NBC Olympics

There won’t be a Summer Olympics this year, with the planned 2020 Tokyo Games moved to the summer of 2021 amidst the COVID-19 coronavirus pandemic, but those stuck at home will have plenty of Olympic content to watch over the next two weeks. NBC Sports announced Thursday that they’ll be airing nightly primetime programming from the 2016 (Rio), 2012 (London), and 2008 (Beijing) Games on NBCSN from April 13-21, then further programming on Team USA dynasties from April 22-26. Here are more details from their release:

From Monday, April 13, through Saturday, April 18, NBCSN will present nightly primetime programming from the 2016 Rio Games and the 2012 London Games, highlighting memorable Olympic moments and athletes, including Michael Phelps, Simone Biles, Usain Bolt, Katie Ledecky, Allyson Felix, Kerri Walsh Jennings, and many others. On Sunday night, NBCSN will feature two Olympic Films at 10:30 p.m. ET.

…NBC Olympics primetime host Mike Tirico will introduce nightly coverage throughout both weeks of Olympic Games Week. Programming will also stream on NBCSports.com and the NBC Sports app. Coverage of Olympic Sports on NBC Sports Group platforms is a presentation of Olympic Channel: Home of Team USA.

…The second week of Olympic Games Week begins with nightly primetime programming from the 2008 Beijing Games on Monday, April 20, and Tuesday, April 21 on NBCSN. From Wednesday to Saturday, Team USA dynasties will be in the spotlight, including men’s and women’s basketball as well as women’s gymnastics. On Sunday night, NBCSN will feature three Olympic Films at 10:30 p.m. ET.

Here are some highlights we’ve selected from each night (the full list of each night’s programming is available in the release):

  • Monday, April 13: 2016 Rio Games: women’s gymnastics team final (9 p.m. ET) and individual all-around (11 p.m. ET)
  • Tuesday, April 14: 2016 Rio Games: track and field men’s sprinting events (featuring three medals from Usain Bolt, 7 p.m. ET) and an hour-long special on Michael Phelps’ performance in Rio (10 p.m. ET)
  • Wednesday, April 15: 2016 Rio Games: women’s swimming (featuring five medals and two world records from Katie Ledecky, 7 p.m. ET), women’s water polo (USA-Italy final, 2 a.m. ET)
  • Thursday, April 16: 2012 London Games: women’s gymnastics team final (7 p.m. ET) and individual all-around and apparatus finals (9 p.m. ET)
  • Friday, April 17: 2012 London Games: men’s swimming (featuring Phelps and Ryan Lochte, 10 p.m. ET), women’s soccer (USA-Canada semifinal, 12 a.m. ET), women’s beach volleyball (US-US final, 2 a.m. ET)
  • Saturday, April 18: 2012 London Games: track and field men’s (10 p.m. ET) and women’s (11 p.m. ET) sprinting events, women’s soccer (USA-Japan final, 12 a.m. ET)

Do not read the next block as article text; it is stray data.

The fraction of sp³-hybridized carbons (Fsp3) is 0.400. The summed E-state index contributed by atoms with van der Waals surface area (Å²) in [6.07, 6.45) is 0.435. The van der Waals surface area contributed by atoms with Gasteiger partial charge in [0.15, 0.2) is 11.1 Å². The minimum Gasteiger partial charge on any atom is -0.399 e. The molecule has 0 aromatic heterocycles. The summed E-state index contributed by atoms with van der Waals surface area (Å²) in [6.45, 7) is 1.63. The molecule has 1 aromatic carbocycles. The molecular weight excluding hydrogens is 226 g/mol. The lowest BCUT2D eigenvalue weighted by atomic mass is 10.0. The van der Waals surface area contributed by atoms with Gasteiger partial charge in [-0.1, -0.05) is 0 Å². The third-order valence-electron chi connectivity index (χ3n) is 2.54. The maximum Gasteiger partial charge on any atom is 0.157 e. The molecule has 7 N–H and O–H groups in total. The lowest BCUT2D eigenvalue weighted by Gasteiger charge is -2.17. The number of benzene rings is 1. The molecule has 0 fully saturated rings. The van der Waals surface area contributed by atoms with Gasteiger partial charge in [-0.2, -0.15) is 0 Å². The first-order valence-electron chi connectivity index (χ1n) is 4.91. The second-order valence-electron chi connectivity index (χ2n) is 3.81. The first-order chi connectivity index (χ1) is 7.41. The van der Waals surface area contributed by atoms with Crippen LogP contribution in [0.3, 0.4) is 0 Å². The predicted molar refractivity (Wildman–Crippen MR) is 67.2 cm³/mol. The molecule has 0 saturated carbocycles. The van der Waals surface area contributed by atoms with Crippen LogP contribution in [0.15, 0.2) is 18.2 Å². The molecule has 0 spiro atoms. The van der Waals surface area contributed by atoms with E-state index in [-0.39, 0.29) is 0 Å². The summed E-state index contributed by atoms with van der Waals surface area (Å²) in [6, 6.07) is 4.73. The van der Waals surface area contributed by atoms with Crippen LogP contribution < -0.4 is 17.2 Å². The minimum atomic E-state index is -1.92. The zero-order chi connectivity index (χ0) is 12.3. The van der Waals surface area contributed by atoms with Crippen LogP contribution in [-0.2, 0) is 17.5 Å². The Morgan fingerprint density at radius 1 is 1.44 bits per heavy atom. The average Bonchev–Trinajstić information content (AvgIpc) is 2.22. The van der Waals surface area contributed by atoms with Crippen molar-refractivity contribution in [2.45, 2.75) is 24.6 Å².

• Sunday, April 19: Olympic Films: Kon Ichikawa’s 1965 Tokyo Olympiad on the 1964 Tokyo Games (10:30 p.m. ET), First: The Official Film of the 2012 London Olympics (following the stories of 12 first-time Olympians, 1 a.m. ET)
  • Monday, April 20: 2008 Beijing Games: men’s beach volleyball (USA-Brazil final, 7 p.m. ET), a 90-minute special on Michael Phelps’ eight medals in Beijing (8:30 p.m. ET), women’s beach volleyball (USA-China final, 10 p.m. ET)
  • Tuesday, April 21: 2008 Beijing Games: women’s gymnastics team final (7 p.m. ET) and individual all-around final (8:30 p.m. ET), a 30-minute special on Usain Bolt’s three memorable races in Beijing (including his world record of 9.69 seconds in the 100m, 10:30 p.m. ET),  women’s soccer (USA-Brazil final, 11 p.m. ET)
  • Wednesday, April 22: Olympic Classics: men’s basketball (including the 2008 USA-Spain final at 7 p.m. ET and the 1992 USA-Croatia final at 9 p.m. ET), plus Olympic Adventures with Mary Carillo: Summer Olympics (2:30 a.m. ET)
  • Thursday, April 23: Olympic Classics: women’s basketball (including the 1996 USA-Brazil final at 7 p.m. ET and the 2000 USA-Australia final at 8:30 p.m. ET), plus More Than Gold: Jesse Owens and the 1936 Berlin Olympics (2 a.m. ET, narrated by Morgan Freeman)
  • Friday, April 24: Olympic Classics: women’s gymnastics (including the 1996 team final at 8 p.m. ET and the 1988 team final at 2 a.m. ET)
  • Saturday, April 25: Olympic Classics: women’s gymnastics (including the 2012 team final at 8 p.m. ET and the 2004 team final at 1:30 a.m. ET)
  • Sunday, April 26: Olympic Films: 1968 (narrated by Serena Williams, on sports and politics at the 1968 Games in Mexico City, 10:30 p.m. ET), Sydney 2000: Stories of Olympic Glory (12 a.m. ET), Olympic Adventures with Mary Carillo: Summer Olympics (2:30 a.m. ET)

Rolling out a two-week block of primetime Olympic programming like this feels smart for NBCSN, especially with so many people at home looking for content (and without any live sports to cover; NBCSN would usually be in full NHL playoffs mode at this point, but that’s not happening). This obviously isn’t going to replicate the drawing power of live Olympics coverage, but there will definitely be some people interested in following even archival Olympics content nightly, and there will be more still who tune in for a couple of events they particularly care about. Theming the first batches of this to be about Rio, London and Beijing is logical too, providing somewhat of the feel of following a particular Games live, and it makes sense for them to work in some documentaries (a growing emphasis for many sports networks these days) and some historical sport-specific content as well. We’ll see what kind of audience this draws, but it’s certainly an interesting initiative.

[NBC Sports Group Pressbox]

About Andrew Bucholtz

Andrew Bucholtz is a staff writer for Awful Announcing.